Hacktivism uses cyber attacks based on political motivations who use cyber sabotage to promote a specific cause. As opposed to the hacking industry intent on data theft, hacktivism is not motivated by money and high visibility is key. Hacktivisms are motivated by revenge, politics, ideology, protest and a desire to humiliate victims. Profit is not a factor. And visibility is key: what’s the point of embarrassing someone if you they didn’t know who performed the attack?
What You Will Learn
Popular Hacktivism Techniques
Sole hacktivists demonstrate their protest using different attack methods. One popular attack is to deface websites. For example, Microsoft’s UK Event’s website was displaced with a Saudi Arabian flag. But when hacktivists group together, they may join forces to execute another favorite attack of theirs – Distributed Denial of Service (DDoS) attacks. With the increased number of participants, they are able to flood the website with too much traffic that the server could handle. As the site attempts to process the large volume of malicious traffic, it in effect denies access from legitimate users. At other times, the server just crashes as a result.
Popular Hacktivism Campaigns
The summer of 2009 has provided us with a couple of high-profiled hacktivity campaigns:
- Hacktivists protesting against the Iranian election – In this DDoS attack, hacktivists operating from outside of Iran, targeted Iranian government and other state-sponsored websites. As a result, the Iranian government blocked access to different social network sites to prevent netizens from providing coverage regarding the current state of affairs on the street.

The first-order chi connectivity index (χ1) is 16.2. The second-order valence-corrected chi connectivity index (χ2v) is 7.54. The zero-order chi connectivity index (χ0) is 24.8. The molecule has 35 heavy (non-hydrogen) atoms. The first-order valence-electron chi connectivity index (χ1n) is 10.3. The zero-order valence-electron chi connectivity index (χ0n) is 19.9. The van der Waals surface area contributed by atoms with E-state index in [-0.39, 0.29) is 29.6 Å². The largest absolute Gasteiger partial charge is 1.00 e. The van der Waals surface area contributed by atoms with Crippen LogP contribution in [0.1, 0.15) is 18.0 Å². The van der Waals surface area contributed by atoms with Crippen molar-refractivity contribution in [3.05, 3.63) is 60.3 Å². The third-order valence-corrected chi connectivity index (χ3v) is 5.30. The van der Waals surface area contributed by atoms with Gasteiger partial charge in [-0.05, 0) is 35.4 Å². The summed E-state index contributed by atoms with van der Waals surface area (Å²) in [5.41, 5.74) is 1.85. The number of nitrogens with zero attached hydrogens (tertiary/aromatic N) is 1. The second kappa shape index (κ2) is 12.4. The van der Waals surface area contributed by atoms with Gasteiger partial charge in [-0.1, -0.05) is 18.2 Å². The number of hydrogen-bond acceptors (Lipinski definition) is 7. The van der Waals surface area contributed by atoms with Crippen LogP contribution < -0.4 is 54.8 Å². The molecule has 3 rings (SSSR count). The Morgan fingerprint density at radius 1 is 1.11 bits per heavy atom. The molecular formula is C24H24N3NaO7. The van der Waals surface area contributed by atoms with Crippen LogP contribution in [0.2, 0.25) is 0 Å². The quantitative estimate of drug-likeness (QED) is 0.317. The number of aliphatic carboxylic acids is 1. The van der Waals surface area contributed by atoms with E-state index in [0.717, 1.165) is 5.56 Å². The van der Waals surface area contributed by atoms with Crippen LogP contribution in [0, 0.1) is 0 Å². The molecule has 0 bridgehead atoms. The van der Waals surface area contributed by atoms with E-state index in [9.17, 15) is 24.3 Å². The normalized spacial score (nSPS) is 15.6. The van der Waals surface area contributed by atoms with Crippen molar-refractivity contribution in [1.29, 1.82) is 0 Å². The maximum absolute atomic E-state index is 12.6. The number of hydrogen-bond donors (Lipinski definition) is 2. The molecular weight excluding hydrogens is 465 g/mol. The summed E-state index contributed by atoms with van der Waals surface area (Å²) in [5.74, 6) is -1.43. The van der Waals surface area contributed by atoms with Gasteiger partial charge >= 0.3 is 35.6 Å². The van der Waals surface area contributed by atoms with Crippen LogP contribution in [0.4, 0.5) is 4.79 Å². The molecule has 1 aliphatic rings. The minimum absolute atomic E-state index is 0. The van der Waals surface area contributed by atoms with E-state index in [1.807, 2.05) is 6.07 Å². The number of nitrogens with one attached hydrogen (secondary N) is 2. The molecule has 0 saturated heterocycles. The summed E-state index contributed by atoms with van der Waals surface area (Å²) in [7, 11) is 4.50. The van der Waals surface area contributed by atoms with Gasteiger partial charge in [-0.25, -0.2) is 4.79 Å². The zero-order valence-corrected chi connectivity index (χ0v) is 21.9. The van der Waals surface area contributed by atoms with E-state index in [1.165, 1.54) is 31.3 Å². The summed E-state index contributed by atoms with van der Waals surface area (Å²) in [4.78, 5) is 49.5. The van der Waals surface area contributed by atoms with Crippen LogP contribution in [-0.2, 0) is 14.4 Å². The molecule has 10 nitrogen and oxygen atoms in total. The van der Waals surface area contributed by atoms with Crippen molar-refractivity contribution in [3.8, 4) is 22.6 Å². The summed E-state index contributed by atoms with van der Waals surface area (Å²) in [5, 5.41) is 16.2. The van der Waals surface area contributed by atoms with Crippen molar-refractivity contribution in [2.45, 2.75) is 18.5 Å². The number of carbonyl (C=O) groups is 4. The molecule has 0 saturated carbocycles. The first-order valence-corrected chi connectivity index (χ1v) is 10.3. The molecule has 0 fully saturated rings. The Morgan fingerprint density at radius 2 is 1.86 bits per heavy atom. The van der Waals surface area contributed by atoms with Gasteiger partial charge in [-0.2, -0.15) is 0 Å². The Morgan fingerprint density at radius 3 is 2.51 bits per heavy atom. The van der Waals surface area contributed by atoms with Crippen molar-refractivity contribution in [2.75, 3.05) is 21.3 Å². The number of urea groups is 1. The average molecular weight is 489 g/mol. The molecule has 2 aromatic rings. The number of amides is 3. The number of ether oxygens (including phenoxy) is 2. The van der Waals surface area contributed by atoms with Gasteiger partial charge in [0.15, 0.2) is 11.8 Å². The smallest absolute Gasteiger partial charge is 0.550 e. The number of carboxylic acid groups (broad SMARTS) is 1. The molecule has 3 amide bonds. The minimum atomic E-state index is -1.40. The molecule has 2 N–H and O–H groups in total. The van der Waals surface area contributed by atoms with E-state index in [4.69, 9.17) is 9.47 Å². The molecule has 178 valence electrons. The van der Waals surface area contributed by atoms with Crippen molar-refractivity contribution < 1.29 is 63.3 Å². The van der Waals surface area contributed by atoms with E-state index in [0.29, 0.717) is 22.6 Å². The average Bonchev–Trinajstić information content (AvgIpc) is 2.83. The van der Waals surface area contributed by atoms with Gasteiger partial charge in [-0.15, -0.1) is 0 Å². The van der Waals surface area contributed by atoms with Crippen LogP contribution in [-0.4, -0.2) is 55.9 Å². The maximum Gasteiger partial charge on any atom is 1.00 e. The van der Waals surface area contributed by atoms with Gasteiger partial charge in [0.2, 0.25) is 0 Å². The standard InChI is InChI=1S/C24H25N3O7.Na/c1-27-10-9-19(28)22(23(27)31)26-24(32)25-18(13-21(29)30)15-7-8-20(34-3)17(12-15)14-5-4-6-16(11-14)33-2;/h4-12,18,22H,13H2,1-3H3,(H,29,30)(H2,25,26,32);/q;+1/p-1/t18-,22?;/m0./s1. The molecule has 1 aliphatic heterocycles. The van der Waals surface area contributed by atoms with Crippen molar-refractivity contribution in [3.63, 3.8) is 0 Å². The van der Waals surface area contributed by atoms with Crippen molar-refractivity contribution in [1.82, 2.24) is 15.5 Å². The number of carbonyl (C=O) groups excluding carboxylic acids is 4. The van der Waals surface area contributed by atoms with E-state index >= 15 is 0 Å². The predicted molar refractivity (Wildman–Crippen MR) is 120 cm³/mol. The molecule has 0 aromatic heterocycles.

- Russian hacktivists targeting Social Networks hosting Georgian blogger – By employing DDoS attacks, Russian hacktivists were able to bring down social network services such as Facebook and Twitter. This was their retaliation campaign against a controversial Georgian blogger who had accounts on these networks.
Operation Payback is a series of DDoS attacks carried out by hacktivists, named Anonymous, as of September 2010. Their campaign focuses against targets that impose what they consider as, “Internet censorship”. The group’s initial goal was to bring down anti-piracy sites, such as the recording and media companies who attempted to act against illegal file sharers. Also law firms threatening to bring those who illegally downloaded files to court were attacked. In the latest of their chain of cyber-protests, the Anonymous group proceeded to organizations who have shown to act against companies who had severed ties with Wikileaks. For instance, MasterCard was attacked since they refused to process donations to Wikileaks.